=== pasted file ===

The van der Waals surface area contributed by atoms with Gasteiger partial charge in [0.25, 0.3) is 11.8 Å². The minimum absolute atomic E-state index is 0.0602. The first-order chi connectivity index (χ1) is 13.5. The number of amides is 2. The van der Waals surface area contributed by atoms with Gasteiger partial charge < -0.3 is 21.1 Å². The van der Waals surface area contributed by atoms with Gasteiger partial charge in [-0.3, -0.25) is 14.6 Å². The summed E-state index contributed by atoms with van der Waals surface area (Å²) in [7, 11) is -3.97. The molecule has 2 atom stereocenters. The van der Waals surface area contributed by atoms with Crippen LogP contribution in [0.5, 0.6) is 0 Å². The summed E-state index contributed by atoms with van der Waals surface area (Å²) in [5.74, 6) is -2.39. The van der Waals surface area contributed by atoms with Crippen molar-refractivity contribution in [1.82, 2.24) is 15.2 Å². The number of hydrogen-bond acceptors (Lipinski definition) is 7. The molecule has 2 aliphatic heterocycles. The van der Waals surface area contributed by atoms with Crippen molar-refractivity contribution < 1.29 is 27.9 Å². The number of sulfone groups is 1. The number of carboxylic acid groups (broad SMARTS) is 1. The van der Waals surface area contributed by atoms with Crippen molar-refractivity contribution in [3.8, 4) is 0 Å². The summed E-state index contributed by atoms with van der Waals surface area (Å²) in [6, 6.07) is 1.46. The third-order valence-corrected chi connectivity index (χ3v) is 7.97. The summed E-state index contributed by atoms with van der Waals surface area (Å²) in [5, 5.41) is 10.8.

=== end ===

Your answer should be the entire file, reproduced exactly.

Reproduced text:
The van der Waals surface area contributed by atoms with Gasteiger partial charge in [0.25, 0.3) is 11.8 Å². The minimum absolute atomic E-state index is 0.0602. The first-order chi connectivity index (χ1) is 13.5. The number of amides is 2. The van der Waals surface area contributed by atoms with Gasteiger partial charge < -0.3 is 21.1 Å². The van der Waals surface area contributed by atoms with Gasteiger partial charge in [-0.3, -0.25) is 14.6 Å². The summed E-state index contributed by atoms with van der Waals surface area (Å²) in [7, 11) is -3.97. The molecule has 2 atom stereocenters. The van der Waals surface area contributed by atoms with Crippen LogP contribution in [0.5, 0.6) is 0 Å². The summed E-state index contributed by atoms with van der Waals surface area (Å²) in [5.74, 6) is -2.39. The van der Waals surface area contributed by atoms with Crippen molar-refractivity contribution in [1.82, 2.24) is 15.2 Å². The number of hydrogen-bond acceptors (Lipinski definition) is 7. The molecule has 2 aliphatic heterocycles. The van der Waals surface area contributed by atoms with Crippen molar-refractivity contribution < 1.29 is 27.9 Å². The number of sulfone groups is 1. The number of carboxylic acid groups (broad SMARTS) is 1. The van der Waals surface area contributed by atoms with Crippen molar-refractivity contribution in [3.8, 4) is 0 Å². The summed E-state index contributed by atoms with van der Waals surface area (Å²) in [6, 6.07) is 1.46. The third-order valence-corrected chi connectivity index (χ3v) is 7.97. The summed E-state index contributed by atoms with van der Waals surface area (Å²) in [5, 5.41) is 10.8.